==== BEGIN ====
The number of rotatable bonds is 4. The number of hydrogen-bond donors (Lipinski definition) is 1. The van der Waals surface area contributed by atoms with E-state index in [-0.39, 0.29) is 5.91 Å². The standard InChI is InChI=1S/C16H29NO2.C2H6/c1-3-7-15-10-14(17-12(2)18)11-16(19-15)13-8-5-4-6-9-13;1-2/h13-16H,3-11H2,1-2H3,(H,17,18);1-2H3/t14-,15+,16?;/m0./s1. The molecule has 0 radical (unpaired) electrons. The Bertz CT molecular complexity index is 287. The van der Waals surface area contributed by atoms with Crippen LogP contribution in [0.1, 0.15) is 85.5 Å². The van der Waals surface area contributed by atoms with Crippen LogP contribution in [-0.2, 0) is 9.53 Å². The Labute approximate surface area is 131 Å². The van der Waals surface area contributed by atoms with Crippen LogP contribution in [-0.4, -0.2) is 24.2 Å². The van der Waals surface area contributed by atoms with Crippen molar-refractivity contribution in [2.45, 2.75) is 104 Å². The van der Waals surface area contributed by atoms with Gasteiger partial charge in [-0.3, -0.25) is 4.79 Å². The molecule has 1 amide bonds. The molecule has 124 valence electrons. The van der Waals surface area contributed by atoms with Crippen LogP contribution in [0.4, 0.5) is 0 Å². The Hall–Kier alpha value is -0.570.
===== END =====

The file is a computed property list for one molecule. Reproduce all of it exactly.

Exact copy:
The number of rotatable bonds is 4. The number of hydrogen-bond donors (Lipinski definition) is 1. The van der Waals surface area contributed by atoms with E-state index in [-0.39, 0.29) is 5.91 Å². The standard InChI is InChI=1S/C16H29NO2.C2H6/c1-3-7-15-10-14(17-12(2)18)11-16(19-15)13-8-5-4-6-9-13;1-2/h13-16H,3-11H2,1-2H3,(H,17,18);1-2H3/t14-,15+,16?;/m0./s1. The molecule has 0 radical (unpaired) electrons. The Bertz CT molecular complexity index is 287. The van der Waals surface area contributed by atoms with Crippen LogP contribution in [0.1, 0.15) is 85.5 Å². The van der Waals surface area contributed by atoms with Crippen LogP contribution in [-0.2, 0) is 9.53 Å². The Labute approximate surface area is 131 Å². The van der Waals surface area contributed by atoms with Crippen LogP contribution in [-0.4, -0.2) is 24.2 Å². The van der Waals surface area contributed by atoms with Crippen molar-refractivity contribution in [2.45, 2.75) is 104 Å². The van der Waals surface area contributed by atoms with Gasteiger partial charge in [-0.3, -0.25) is 4.79 Å². The molecule has 1 amide bonds. The molecule has 124 valence electrons. The van der Waals surface area contributed by atoms with Crippen LogP contribution in [0.4, 0.5) is 0 Å². The Hall–Kier alpha value is -0.570.